To design an electronic circuit or to analyse one, it requires accurate methods for evaluating circuit performance. Moreover, modern electronic circuits are so complex that computer-aided circuit analysis is indispensable. On this introductory homepage, Pspice is used as the simulation tool to analyse the working of three different circuits.
Pspice from MicroSim Corporation is one of the many commercial derivatives of U.C. Berkeley SPICE (Simulation Program with Integrated Circuit Emphasis). It is widely used for analog circuit simulation.
Simulation can take on various levels of device and component modelling, depending on the objective of the simulation. Most of the simulation work in this course use idealized or default component models, making the results first-order approximations.
Writing a circuit file for Pspice simulation is quite easy. First of all, a circuit diagram must be drawn and all the nodes numbered. All the special devices like the diode, SCRs or transistors must be modeled before using them. Sometimes it may be possible to use the default models provided with the software package.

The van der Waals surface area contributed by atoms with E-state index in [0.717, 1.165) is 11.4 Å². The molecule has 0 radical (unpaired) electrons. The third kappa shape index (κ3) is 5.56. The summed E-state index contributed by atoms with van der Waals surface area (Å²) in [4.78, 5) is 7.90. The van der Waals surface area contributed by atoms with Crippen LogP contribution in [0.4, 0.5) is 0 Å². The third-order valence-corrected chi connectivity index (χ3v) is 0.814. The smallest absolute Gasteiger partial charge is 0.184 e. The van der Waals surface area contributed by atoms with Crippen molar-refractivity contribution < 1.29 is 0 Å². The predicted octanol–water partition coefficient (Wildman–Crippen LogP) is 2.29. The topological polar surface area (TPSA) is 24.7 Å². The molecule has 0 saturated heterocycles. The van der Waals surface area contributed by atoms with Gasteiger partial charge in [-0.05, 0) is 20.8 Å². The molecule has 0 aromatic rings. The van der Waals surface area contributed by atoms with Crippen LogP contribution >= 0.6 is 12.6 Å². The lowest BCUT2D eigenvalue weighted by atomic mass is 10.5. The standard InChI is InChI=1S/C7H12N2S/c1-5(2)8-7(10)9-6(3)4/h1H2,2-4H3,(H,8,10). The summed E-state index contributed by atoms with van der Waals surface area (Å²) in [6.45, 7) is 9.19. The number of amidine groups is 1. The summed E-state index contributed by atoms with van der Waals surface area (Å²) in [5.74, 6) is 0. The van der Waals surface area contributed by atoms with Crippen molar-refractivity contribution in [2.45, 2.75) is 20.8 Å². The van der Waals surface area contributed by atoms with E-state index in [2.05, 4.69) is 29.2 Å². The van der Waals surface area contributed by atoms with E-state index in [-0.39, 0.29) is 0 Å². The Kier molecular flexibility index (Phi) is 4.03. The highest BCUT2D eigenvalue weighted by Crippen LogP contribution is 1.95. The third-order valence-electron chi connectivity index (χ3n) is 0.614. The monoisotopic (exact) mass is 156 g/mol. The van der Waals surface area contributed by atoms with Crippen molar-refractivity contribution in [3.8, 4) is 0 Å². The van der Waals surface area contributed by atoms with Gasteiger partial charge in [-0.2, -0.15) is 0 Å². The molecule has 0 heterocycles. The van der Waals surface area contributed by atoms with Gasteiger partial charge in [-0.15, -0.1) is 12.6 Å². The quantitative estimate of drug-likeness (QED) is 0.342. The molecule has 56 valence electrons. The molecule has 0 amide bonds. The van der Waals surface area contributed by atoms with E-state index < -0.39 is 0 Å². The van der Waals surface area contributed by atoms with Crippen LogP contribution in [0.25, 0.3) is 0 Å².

Probe is a separate program that comes with Pspice. It allows the user to look at the waveforms of different current and voltages. After running the Pspice file, the output required for running the probe is written to a .dat file if the .probe command was included in the original pspice circuit file. Probe is also capable of mathematical computations involving currents and/or voltages, including numerical determination of rms and average values, and fourier analysis.